Manufacturing recovery 'modest and fragile'

MAPI report shows slow, steady emergence from recession

08/26/2009


As signs continue to emerge that the U.S. economy is improving, a recovery from the worst recession since World War II is likely to be "modest and fragile", according to a new report.
The Manufacturers Alliance/MAPI Quarterly Economic Forecast predicts that inflation-adjusted gross domestic product will decline 2.7% in 2009 before rebounding to 2.1% growth in 2010, and by 3.2% in 2011. The GDP forecast for 2009 in the current MAPI report is marginally better than the previously anticipated 2.9% decline for this year projected in the May 2009 release. By supplying major assumptions for the economy and running simulations through the IHS Global Insight Macroeconomic Model, the Alliance generates unique macroeconomic and industry forecasts.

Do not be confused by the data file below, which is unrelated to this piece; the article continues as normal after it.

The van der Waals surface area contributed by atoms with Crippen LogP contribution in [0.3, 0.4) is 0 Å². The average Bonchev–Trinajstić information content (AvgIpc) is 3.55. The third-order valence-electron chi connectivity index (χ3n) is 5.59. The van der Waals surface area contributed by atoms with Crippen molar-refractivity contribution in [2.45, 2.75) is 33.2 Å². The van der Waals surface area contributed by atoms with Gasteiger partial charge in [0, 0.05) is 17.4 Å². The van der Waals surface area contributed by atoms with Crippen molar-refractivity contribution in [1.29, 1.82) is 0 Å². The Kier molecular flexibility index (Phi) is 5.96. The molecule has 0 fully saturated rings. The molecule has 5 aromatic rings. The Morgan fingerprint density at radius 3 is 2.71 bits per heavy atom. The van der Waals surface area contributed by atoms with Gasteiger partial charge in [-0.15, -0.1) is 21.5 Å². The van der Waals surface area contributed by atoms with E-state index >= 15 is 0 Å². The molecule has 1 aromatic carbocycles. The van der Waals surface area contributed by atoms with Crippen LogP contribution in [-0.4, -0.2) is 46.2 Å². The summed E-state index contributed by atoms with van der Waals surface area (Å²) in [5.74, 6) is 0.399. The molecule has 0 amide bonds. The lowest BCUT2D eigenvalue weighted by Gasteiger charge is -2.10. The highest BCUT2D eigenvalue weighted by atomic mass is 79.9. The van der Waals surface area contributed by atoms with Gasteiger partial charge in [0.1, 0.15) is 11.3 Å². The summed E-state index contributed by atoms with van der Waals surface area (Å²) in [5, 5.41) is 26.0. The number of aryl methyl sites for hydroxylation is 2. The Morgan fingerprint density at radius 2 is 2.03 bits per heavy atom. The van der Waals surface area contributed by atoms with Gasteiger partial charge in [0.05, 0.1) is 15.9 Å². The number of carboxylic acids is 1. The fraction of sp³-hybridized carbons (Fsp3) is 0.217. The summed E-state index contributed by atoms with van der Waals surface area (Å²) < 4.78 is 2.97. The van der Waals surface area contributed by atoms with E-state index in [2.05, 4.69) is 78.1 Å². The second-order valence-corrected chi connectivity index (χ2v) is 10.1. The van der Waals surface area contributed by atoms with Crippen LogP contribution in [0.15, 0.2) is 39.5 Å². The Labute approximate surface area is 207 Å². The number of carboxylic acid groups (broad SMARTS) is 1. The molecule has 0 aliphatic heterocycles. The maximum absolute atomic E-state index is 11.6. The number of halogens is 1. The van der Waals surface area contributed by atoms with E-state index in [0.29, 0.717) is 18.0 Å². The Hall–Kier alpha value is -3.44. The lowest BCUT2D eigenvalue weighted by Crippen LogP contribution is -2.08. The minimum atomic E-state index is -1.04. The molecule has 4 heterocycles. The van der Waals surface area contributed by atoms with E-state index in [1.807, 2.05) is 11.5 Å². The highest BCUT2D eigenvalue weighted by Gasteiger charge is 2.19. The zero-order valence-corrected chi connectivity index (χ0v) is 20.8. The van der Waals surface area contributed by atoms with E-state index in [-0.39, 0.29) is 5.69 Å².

"We believe the economy has bottomed out and will post a 1.9% increase at an annual rate in the third quarter of 2009 and 2.5% in the fourth quarter," said Daniel J. Meckstroth, Manufacturers Alliance/MAPI Chief Economist. "The forecast for 2010 calls for a slight rebound in overall consumer spending based on slow personal income growth, and we look for continued improvement in the consumer sector in 2011.
"A swing from cutting inventory in 2009 to adding inventory in 2010 and 2011 has the impact of boosting production," he added. "Economic momentum will be enhanced as pent up demand is unleashed, especially for new housing and motor vehicles as both of these industries are rebounding form several years of exceptionally low production."
Manufacturing production growth is expected to decline 11.9% this year before rebounding to 3.2% growth in 2010 and 5.1% growth in 2011.
Production in non-high-tech industries is expected to decline by 11.8% in 2009 before increasing by 1.9% in 2010 and by 4.8% in 2011. The computers and electronics products sector, normally a consistent growth industry, will also see a drop-off this year, declining by 10.9%. High-tech industrial production, however, is expected to rebound to 8.9% growth in 2010 and by a healthy 15.4% growth in 2011.



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